Between her stays in different mental asylums and the consequent electro-shock therapies, she spends her time writing a novel and planning her suicide. Can this poignant and bleak tale have a not-so-sad ending? You might be surprised if you read The Bell Jar!
Book review of The Bell Jar
I should start with saying ‘yes this book is depressing’ and you have to be prepared for that before you pick the book. In spite of having read it earlier, I was not ready for it when it hit me. It is not a long book but sure needed a bit of more of time than normally something of this size would have.
Esther’s disinterested narration felt so close to home that I had to stop more than once. She does not talk about her feelings at all but convincingly transfers her emotions to the reader.
The Bell Jar is much more than the foreshadowing of the author’s ill fate, it is a social commentary. At some point, her insanity made more sense to me than the current socio-political scenario.
Despite that fifty plus years that have passed since the book first came out, we still are chastising women for talking about their sexuality, and stigmatized about mental health issues. The conundrum of having to choose between career and having a family is somehow still a huge issue for woman of all ages. May be we have not moved ahead at all.
Things that worked for me
- I loved the poetical narration that changed pace so often, yet kept me hooked to it.
- Though the author does not introduce any character or even describe them, by the end of the book I felt like I knew each of them personally and I was trying to match them up with my real life counterparts.
- If you have been afflicted by suicidal thoughts or depression, or just the patriarchal world, you will totally relate to The Bell Jar.
- The book is full of quotes that I loved and kept highlighting until the end.
Things that may not work for you
- Being a semi-autobiography, it unsurprisingly is not plot oriented. So if you are looking for a fast paced story you might be disappointed.
- The Bell Jar deals with suicidal attempts, self harm, sexual abuse, depression and ill treatment of mental health patients. If these are your triggers, you SHOULD avoid this one.
I loved this book in spite of the melancholic emptiness it left me after I finished reading it. Though I liked The bell jar when I read it the first time, I ended loving it more, understanding it better, and relating to the author deeper during my second visit.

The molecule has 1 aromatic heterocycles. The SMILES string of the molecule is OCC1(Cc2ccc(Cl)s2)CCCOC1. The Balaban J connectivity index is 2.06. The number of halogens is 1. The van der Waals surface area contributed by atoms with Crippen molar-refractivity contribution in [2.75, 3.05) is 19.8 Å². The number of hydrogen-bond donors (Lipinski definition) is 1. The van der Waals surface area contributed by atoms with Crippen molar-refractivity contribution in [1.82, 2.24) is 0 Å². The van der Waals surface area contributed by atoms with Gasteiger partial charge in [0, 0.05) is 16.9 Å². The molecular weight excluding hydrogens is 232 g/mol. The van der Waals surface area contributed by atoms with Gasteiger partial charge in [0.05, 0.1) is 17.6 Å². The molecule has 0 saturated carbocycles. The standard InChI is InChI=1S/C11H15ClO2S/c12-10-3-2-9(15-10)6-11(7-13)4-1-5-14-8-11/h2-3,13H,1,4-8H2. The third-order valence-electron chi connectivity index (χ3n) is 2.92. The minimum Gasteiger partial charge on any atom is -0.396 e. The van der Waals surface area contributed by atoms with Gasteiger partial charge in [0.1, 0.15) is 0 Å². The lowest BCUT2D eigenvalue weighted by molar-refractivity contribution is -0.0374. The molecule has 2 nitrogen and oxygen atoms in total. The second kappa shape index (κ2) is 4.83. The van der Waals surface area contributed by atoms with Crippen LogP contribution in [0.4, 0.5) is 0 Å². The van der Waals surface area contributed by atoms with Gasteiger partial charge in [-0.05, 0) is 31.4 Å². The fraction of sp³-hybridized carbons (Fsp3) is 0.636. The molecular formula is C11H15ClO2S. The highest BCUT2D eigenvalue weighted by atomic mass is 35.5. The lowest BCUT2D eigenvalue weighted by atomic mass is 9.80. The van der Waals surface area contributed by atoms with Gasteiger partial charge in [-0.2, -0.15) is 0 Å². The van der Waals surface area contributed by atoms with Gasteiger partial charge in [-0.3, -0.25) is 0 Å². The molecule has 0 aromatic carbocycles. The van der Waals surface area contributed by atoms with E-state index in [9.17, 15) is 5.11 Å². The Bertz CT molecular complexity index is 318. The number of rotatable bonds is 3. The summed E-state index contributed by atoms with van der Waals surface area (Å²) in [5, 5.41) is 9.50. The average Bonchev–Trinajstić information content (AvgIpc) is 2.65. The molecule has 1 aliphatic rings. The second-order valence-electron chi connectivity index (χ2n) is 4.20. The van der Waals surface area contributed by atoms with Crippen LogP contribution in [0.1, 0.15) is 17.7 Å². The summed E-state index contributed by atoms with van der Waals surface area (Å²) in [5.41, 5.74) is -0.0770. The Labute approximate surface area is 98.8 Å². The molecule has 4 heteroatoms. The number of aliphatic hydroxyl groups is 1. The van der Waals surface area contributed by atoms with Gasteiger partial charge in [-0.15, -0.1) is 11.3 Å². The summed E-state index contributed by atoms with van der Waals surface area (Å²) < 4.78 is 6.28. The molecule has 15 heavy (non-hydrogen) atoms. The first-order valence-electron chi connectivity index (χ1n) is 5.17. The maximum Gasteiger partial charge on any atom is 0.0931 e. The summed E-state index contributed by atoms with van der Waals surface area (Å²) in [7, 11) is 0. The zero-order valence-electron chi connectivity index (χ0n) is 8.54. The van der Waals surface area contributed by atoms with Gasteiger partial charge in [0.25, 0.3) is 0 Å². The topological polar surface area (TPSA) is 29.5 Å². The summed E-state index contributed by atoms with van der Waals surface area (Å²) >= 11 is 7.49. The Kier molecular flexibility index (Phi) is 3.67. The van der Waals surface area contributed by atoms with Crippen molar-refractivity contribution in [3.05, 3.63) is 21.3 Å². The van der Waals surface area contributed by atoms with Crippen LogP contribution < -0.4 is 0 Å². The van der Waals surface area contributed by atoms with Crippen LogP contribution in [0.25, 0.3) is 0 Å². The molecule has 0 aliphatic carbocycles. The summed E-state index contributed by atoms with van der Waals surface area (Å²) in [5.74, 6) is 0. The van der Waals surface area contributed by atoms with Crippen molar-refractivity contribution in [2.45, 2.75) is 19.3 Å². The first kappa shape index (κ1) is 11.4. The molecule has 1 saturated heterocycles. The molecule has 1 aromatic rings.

Well, if that is not the mark of a great book I don’t know what is. Just read it.
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Let us chat
Have you read The Bell Jar? Have you read her poems? Do share your recommendations other books that deal with suicide attempts, please. Let us talk.
The Woman in the Window is a book that everyone I know has read and reviewed already. So when my book club chose this one as our March BOTM I knew I had to read it. And having been focusing on the classics until now this year, I loved the chance of reading a contemporary thriller. So let us check how that turned out shall we?
About the book
Book Name: The Woman in the Window
Author: Finn A J
Genre: Fiction – Thriller
Characters: Dr. Anna, Ed and Olivia Fox, Alistair, Jane and Ethan Russell, Dr Fielding
Setting: New York, The USA
Dr. Anna Fox, a child psychologist suffering from agoraphobia, has not left her house for almost a year now. Her daily routine includes drinking a lot of wine while being highly medicated, watching retro movies and peeking into her neighbours’ house through their respective windows. Her life is fairly “usual” until the Russells move into her neighbourhood.
Soon they become her new obsession, especially their young son, Ethan. But when she sees something untoward happening at her nieghbours’ she has no grounds to report about it. How she proves that she did not hallucinate and finds out the culprit form the rest of the story in The Woman in the Window.
My initial thoughts
Though a little long winded in the first half of the book, The Woman in the Window kept me fully entertained. The author takes a lot of time to get us into her world but once you get past the draggy first 100 pages, the pace fastens and the book turns unputdownable.
If you have read as many thrillers as I have done or more, you will find the twists coming a mile away. Anna is not a protagonist that I liked or related to, but I think that is what the author was going for – an unreliable narrator with ‘the whole should I believe or not’ vibe. And maybe that is why there are a lot of comparison with the Girl on the Train, and rightly so.
Things that worked for me
- Despite the predictability, The Woman in the Window kept me hooked with its short chapters and fast pace (the second part).
- Like me if you had a special interest in the unreliable narrator category, you are in for a treat.
- There are quite a number of twists to keep the readers on their toes sprinkled all through the book.
Things that didn’t work for me
- As I already mentioned, The Woman in the Window is totally predictable and it takes quite a while for something to actually happen.
- I didn’t relate to any of the characters in the story, and the narrator was borderline annoying.
The Woman in the Window might be old wine in a new bottle but will keep you occupied in a pinch, and might even turn to be unputdownable. With the movie version coming before the end of the year, you might wanna read it already.
Let us chat
Have you read this one? Does predictability spoil the fun for you in a thriller? If not, what turns you off in a thriller? Let us talk.